“I can’t help wondering what is out there” Sigrid confessed. “It’s amazing how my perception of things have changed just within the last day or so. I never bought curtains for those windows because I love the open feel of it, but now it makes me nervous,” she sighed, shaking her head at her own fears.

“That’s not unusual, seeing what you’ve been through,” Eva answered.

“But I’m usually not scared like that,” Sigrid replied, wondering why it was important to her to tell Eva she was made out of tougher material.

“I assume there is not usually someone who threatens you, send you scary messages and leaves a dead body in your church either,” Eva smiled, glancing at Sigrid over her laptop.

“No, not really,” Sigrid admitted with a nervous laugh. “I wonder when things will go back to normal again.”

“Depends on what is normal,” Eva answered and for a moment Sigrid thought she saw a twinkle in the police woman’s eyes.

“I know, normal is a loaded statement,” the pastor admitted with a shrug. “But to me, normal is enjoying my interactions with the people in this town, trying to support them when they go through tough times, share in their joy and find contentment and peace in sharing common spiritual ground.” Sigrid paused and took a deep breath. “I wonder if I can ever stand in front of the church again and feel one hundred percent comfortable.”

“Why wouldn’t you?” Eva wanted to know, somehow touched by the distress that showed in the other woman’s eyes.

“Because I feel that the person who…who killed someone in my church and broke into my house his morning could very well be part of the church I work for.”

Eva slowly closed her laptop, but kept it on her knees, her hands resting on top of the shiny black surface.

“What makes you think that?” she asked.

“I don’t know,” Sigrid answered with a sigh. “It’s just a feeling I have. This…this person has connected people from my past to me, people who were very dear to me. People who are now dead, something he might have had a hand in. He knows where I work. He knows where I live. He probably knows what time I go to work on Mondays so he stuck around after killing this poor man to make sure I was there and would find the body. I wonder why he didn’t kill me as well yesterday. It’s obvious he had the opportunity.”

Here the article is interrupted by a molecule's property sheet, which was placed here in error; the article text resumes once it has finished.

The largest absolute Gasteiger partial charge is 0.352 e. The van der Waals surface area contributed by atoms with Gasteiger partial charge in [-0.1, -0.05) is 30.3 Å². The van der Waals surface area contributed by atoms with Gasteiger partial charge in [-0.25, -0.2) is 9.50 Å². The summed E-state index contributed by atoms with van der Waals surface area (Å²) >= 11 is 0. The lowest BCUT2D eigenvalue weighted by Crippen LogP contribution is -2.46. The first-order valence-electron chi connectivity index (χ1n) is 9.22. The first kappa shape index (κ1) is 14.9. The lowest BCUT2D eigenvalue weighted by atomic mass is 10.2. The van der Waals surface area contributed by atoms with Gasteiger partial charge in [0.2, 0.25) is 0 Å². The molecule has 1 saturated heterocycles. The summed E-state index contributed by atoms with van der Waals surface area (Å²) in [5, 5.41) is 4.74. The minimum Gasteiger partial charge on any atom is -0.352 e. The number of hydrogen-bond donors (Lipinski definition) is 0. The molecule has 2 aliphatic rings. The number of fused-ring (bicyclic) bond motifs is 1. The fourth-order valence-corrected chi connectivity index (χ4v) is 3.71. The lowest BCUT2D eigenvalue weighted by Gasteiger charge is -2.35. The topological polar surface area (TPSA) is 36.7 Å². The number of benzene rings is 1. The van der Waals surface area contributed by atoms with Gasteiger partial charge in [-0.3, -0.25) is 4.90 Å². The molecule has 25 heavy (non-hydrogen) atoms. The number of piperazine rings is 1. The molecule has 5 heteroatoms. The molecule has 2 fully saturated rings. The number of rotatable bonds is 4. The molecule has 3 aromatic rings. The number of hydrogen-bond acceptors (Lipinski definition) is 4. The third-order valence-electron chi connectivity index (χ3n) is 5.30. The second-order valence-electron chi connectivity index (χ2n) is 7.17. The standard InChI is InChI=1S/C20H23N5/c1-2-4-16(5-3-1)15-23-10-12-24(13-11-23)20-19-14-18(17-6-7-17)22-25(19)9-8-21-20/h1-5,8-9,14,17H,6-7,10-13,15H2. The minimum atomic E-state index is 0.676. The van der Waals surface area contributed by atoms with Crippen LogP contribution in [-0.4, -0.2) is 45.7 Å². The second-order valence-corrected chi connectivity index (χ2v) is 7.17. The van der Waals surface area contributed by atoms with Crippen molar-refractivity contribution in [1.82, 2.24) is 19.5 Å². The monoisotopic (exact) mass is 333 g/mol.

“Do you really want an answer to that?” Eva asked softly, feeling for the distressed woman and wishing she could help ease her mind.

“No…yes…I don’t know,” Sigrid answered with a half-sob. There were tears in her eyes when she looked at Eva. “Do you think he is enjoying the game, is that it? Does he thrive on my fear?”

“It’s hard to tell,” Eva answered, choosing her words carefully. “He might enjoy the game, I don’t know. Another possibility is that it was not according to his plan to…to…harm you yesterday.” Eva took time to reposition her leg and gather her thoughts. “Sigrid, if this person has delusional ideas, it’s a possibility he is mentally ill. He could be very compulsive, which means it’s possible he has a set timeline that he needs to stick to. His religious referrals might indicate that he feels he’s on a mission, given to him by a higher power. He will have to obey that higher power, including the timeline set for his actions. By moving you out of here and out of town, we will aggravate him tremendously. Hopefully enough for him to make a mistake so we can find out who he is and take him off the streets.”